4,955 research outputs found

    Human THO‚ÄďSin3A interaction reveals new mechanisms to prevent R-loops that cause genome instability

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    R-loops, formed by co-transcriptional DNA‚ÄďRNA hybrids and a displaced DNA single strand (ssDNA), fulfill certain positive regulatory roles but are also a source of genomic instability. One key cellular mechanism to prevent R-loop accumulation centers on the conserved THO/TREX complex, an RNA-binding factor involved in transcription elongation and RNA export that contributes to messenger ribonucleoprotein (mRNP) assembly, but whose precise function is still unclear. To understand how THO restrains harmful R-loops, we searched for new THO-interacting factors. We found that human THO interacts with the Sin3A histone deacetylase complex to suppress co-transcriptional R-loops, DNA damage, and replication impairment. Functional analyses show that histone hypo-acetylation prevents accumulation of harmful R-loops and RNA-mediated genomic instability. Diminished histone deacetylase activity in THO- and Sin3A-depleted cell lines correlates with increased R-loop formation, genomic instability, and replication fork stalling. Our study thus uncovers physical and functional crosstalk between RNA-binding factors and chromatin modifiers with a major role in preventing R-loop formation and RNA-mediated genome instability.European Research Council ERC2014 AdG669898 TARLOOPMinisterio de Econom√≠a y Competitividad BFU2013-42918-P, BFU2016-75058-PJunta de Andaluc√≠a BIO123

    Resveratrol mediated modulation of Sirt-1/Runx2 promotes osteogenic differentiation of mesenchymal stem cells: potential role of Runx2 deacetylation.

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    Osteogenic repair in response to bone injury is characterized by activation and differentiation of mesenchymal stem cells (MSCs) to osteoblasts. This study determined whether activation of Sirt-1 (a NAD(+)-dependent histone deacetylase) by the phytoestrogen resveratrol affects osteogenic differentiation. Monolayer and high-density cultures of MSCs and pre-osteoblastic cells were treated with an osteogenic induction medium with/without the Sirt-1 inhibitor nicotinamide or/and resveratrol in a concentration dependent manner. MSCs and pre-osteoblastic cells differentiated to osteoblasts when exposed to osteogenic-induction medium. The osteogenic response was blocked by nicotinamide, resulting in adipogenic differentiation and expression of the adipose transcription regulator PPAR-ő≥ (peroxisome proliferator-activated receptor). However, in nicotinamide-treated cultures, pre-treatment with resveratrol significantly enhanced osteogenesis by increasing expression of Runx2 (bone specific transcription factor) and decreasing expression of PPAR-ő≥. Activation of Sirt-1 by resveratrol in MSCs increased its binding to PPAR-ő≥ and repressed PPAR-ő≥ activity by involving its cofactor NCoR (nuclear receptor co-repressor). The modulatory effects of resveratrol on nicotinamide-induced expression of PPAR-ő≥ and its cofactor NCoR were found to be mediated, at least in part, by Sirt-1/Runx2 association and deacetylation of Runx2. Finally, knockdown of Sirt-1 by using antisense oligonucleotides downregulated the expression of Sirt-1 protein and abolished the inhibitory effects of resveratrol, namely nicotinamide-induced Sirt-1 suppression and Runx2 acetylation, suggesting that the acetylated content of Runx2 is related to downregulated Sirt-1 expression. These data support a critical role for Runx2 acetylation/deacetylation during osteogenic differentiation in MSCs in vitro. (242 words in abstract)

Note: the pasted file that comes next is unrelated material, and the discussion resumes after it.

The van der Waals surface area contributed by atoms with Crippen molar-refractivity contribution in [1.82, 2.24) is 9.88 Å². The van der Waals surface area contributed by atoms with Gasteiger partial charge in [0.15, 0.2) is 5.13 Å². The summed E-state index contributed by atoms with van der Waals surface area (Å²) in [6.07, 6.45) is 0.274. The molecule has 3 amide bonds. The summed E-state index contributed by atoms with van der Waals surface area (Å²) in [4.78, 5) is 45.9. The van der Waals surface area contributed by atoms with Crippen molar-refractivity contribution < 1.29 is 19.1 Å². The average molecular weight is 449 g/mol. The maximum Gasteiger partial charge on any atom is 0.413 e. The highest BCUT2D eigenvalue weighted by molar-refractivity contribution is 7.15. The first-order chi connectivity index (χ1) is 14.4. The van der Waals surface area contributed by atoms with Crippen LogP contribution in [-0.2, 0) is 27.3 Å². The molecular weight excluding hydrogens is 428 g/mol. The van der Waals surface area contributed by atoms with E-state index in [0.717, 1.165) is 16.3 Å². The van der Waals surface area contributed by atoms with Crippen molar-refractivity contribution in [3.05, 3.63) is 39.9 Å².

Pharmacological activation of SIRT6 triggers lethal autophagy in human cancer cells

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    Sirtuin 6 (SIRT6) is a member of the NAD+-dependent class III deacetylase sirtuin family, which plays a key role in cancer by controlling transcription, genome stability, telomere integrity, DNA repair, and autophagy. Here we analyzed the molecular and biological effects of UBCS039, the first synthetic SIRT6 activator. Our data demonstrated that UBCS039 induced a time-dependent activation of autophagy in several human tumor cell lines, as evaluated by increased content of the lipidated form of LC3B by western blot and of autophagosomal puncta by microscopy analysis of GFP-LC3. UBCS039-mediated activation of autophagy was strictly dependent on SIRT6 deacetylating activity since the catalytic mutant H133Y failed to activate autophagy. At the molecular level, SIRT6-mediated autophagy was triggered by an increase of ROS levels, which, in turn, resulted in the activation of the AMPK-ULK1-mTOR signaling pathway. Interestingly, antioxidants were able to completely counteract UBCS039-induced autophagy, suggesting that ROS burst had a key role in upstream events leading to autophagy commitment. Finally, sustained activation of SIRT6 resulted in autophagy-related cell death, a process that was markedly attenuated using either a pan caspases inhibitor (zVAD-fmk) or an autophagy inhibitor (CQ). Overall, our results identified UBCS039 as an efficient SIRT6 activator, thereby providing a proof of principle that modulation of the enzyme can influence therapeutic strategy by enhancing autophagy-dependent cell death
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